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Posted: 7:58 p.m. Tuesday, Oct. 23, 2012

Gwinnett mass murderer admits guilt

Richard Ringold pleads guilty
Hyosub Shin,
Richard Ringold listens to witness's testimony during his death penalty trial. of Richard Ringold, who is accused of gunning down his girlfriend, two of her friends and her 11-year-old daughter during a domestic dispute in 2009, decided to plead guilty and avoid the death penalty on Tuesday, Oct. 23, 2012.


Child’s impending testimony spurs guilty plea in Gwinnett murder case photo
Hyosub Shin,
Nancy Butler (right), grandmother of Atania Butler, gets a hug from Gifty Kargbo (center), the only victim to escape from the shooting, as Shontril Johnson (left) looks after the trial of Richard Ringold, who is accused of gunning down his girlfriend, two of her friends and her 11-year-old daughter during a domestic dispute in 2009, at Gwinnett Justice and Administration Center on Tuesday, October 23, 2012.
Shootings kill 4, injures child photo
Gwinnett County Police officers stand watch in front of the house where a man is accused of shooting four people early Friday morning. Richard Ringold, 44, is accused of fatally shooting four people and injuring a four-year-old girl in the the 700 block of Clairidge Lane in Lawrenceville. Ringold is being held without bond in the Gwinnett County Detention Center.

By Sandra Parrish

Gwinnett County —

Just before a key witness was to testify in his death penalty case, quadruple murder suspect Richard Ringold enters a negotiated plea in exchange for life without parole.

Nhaje Alexander, then four, was shot twice by Ringold.  She was the only survivor of the mass murders that claimed the lives of her mother Atania Butler, her 11-year-old sister Jhane, and two others. She was to have been the prosecutions final witness in a case that weighed heavily against the defendant.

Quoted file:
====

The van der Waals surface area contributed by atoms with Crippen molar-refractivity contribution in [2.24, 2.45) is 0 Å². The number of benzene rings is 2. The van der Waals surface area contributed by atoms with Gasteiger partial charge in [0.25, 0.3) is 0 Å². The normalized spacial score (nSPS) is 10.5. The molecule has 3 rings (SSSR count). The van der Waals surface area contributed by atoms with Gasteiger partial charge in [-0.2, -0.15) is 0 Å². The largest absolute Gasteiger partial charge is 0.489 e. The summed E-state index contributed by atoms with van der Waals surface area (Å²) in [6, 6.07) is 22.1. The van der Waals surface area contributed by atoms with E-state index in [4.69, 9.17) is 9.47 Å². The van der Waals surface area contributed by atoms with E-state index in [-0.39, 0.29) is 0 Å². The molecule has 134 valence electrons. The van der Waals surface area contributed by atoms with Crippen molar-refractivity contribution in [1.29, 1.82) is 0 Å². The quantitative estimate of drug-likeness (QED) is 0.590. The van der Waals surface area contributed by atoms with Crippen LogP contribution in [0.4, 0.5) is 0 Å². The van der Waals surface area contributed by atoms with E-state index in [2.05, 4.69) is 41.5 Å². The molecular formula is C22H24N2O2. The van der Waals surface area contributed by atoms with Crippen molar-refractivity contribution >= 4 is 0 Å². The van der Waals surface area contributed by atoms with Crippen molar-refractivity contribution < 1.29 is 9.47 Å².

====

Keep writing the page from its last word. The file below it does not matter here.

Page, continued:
On the request of the family members of the victims, District Attorney Danny Porter offered Ringold the deal just minutes before the little girl was to take the stand in order for her not to have to testify.

"I'm so relieved that she didn't have to go up there... knowing she could do it," says her grandmother Nancy Butler.

First responders to the scene as well as emergency room physicians testified as to the little girl's remarkable composure despite what she witnessed and being wounded herself.

Earlier Tuesday, the prosecution painted a picture of a double life led by Ringold.

Rental agent April Turner, who had been renting a car to Butler for the six months prior to her murder, testified Ringold was driving the car.

"I thought they were husband and wife... because they didn't say any different. They were always together, once in a while he'd call her wifey. They acted like any other husband and wife I know," says Turner.

But Butler had decided to terminate the contract for the car the day of her murder and was having trouble locating Ringold to turn it in.

After turning it in around 7pm, witnesses say she and Ringold had an argument outside her Lawrenceville home.

Porter says Butler was angry having learned of another woman in Ringold's life.

That woman, Tisshuteria Brown, testified she had been living with Ringold in a Clayton County town home during the prior seven months and had no idea who Butler was until the day of her murder.

Brown says she had several missed calls from Butler on that day and was on the phone with Ringold for nearly an hour the night of the murders. She says she could hear a woman crying in the background who Ringold claimed was his daughter.

"He was like this is not right, this is not right, somebody's going to make this right," says Brown.

Butler believes Ringold killed her daughter and others over anger that Atania had figured out he was living off of two women.

"He's so used to using women and that was one he couldn't use," says the elder Butler.

Ringold pleaded guilty to four counts of murder, one count of aggravated assault, and four counts of possession of a firearm during the commission of a felony.  He will not be eligible for parole.

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